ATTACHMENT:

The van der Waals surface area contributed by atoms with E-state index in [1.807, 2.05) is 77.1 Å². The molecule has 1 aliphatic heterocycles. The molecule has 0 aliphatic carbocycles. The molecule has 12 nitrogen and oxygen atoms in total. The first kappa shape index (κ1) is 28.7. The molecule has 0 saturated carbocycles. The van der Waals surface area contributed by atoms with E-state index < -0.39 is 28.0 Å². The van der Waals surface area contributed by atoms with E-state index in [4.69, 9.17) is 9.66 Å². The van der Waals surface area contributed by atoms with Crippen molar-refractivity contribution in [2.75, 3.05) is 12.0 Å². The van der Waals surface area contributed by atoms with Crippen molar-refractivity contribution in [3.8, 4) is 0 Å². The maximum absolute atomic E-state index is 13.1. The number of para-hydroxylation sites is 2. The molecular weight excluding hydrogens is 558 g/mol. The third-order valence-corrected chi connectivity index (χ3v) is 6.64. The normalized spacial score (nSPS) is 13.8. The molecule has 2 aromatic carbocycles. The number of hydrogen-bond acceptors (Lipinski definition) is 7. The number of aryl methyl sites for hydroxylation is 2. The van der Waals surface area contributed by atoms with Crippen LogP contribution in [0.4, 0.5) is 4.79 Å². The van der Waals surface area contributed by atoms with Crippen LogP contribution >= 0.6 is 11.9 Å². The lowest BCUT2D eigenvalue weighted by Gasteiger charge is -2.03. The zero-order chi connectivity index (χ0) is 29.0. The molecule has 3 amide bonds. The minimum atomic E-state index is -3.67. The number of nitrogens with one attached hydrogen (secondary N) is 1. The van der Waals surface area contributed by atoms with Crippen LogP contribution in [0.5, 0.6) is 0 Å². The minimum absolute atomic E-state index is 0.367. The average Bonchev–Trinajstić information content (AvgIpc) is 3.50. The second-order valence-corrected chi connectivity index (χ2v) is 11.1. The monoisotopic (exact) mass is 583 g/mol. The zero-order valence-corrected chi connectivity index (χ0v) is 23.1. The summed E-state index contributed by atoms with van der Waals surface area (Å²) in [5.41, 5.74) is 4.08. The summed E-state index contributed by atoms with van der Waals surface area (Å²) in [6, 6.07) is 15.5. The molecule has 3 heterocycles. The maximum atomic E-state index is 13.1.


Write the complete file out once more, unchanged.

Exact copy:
The van der Waals surface area contributed by atoms with E-state index in [1.807, 2.05) is 77.1 Å². The molecule has 1 aliphatic heterocycles. The molecule has 0 aliphatic carbocycles. The molecule has 12 nitrogen and oxygen atoms in total. The first kappa shape index (κ1) is 28.7. The molecule has 0 saturated carbocycles. The van der Waals surface area contributed by atoms with E-state index < -0.39 is 28.0 Å². The van der Waals surface area contributed by atoms with E-state index in [4.69, 9.17) is 9.66 Å². The van der Waals surface area contributed by atoms with Crippen molar-refractivity contribution in [2.75, 3.05) is 12.0 Å². The van der Waals surface area contributed by atoms with Crippen molar-refractivity contribution in [3.8, 4) is 0 Å². The maximum absolute atomic E-state index is 13.1. The number of para-hydroxylation sites is 2. The molecular weight excluding hydrogens is 558 g/mol. The third-order valence-corrected chi connectivity index (χ3v) is 6.64. The normalized spacial score (nSPS) is 13.8. The molecule has 2 aromatic carbocycles. The number of hydrogen-bond acceptors (Lipinski definition) is 7. The number of aryl methyl sites for hydroxylation is 2. The van der Waals surface area contributed by atoms with Crippen LogP contribution in [0.4, 0.5) is 4.79 Å². The van der Waals surface area contributed by atoms with Crippen LogP contribution >= 0.6 is 11.9 Å². The lowest BCUT2D eigenvalue weighted by Gasteiger charge is -2.03. The zero-order chi connectivity index (χ0) is 29.0. The molecule has 3 amide bonds. The minimum atomic E-state index is -3.67. The number of nitrogens with one attached hydrogen (secondary N) is 1. The van der Waals surface area contributed by atoms with Crippen LogP contribution in [0.5, 0.6) is 0 Å². The minimum absolute atomic E-state index is 0.367. The average Bonchev–Trinajstić information content (AvgIpc) is 3.50. The second-order valence-corrected chi connectivity index (χ2v) is 11.1. The monoisotopic (exact) mass is 583 g/mol. The zero-order valence-corrected chi connectivity index (χ0v) is 23.1. The summed E-state index contributed by atoms with van der Waals surface area (Å²) in [5.41, 5.74) is 4.08. The summed E-state index contributed by atoms with van der Waals surface area (Å²) in [6, 6.07) is 15.5. The molecule has 3 heterocycles. The maximum atomic E-state index is 13.1.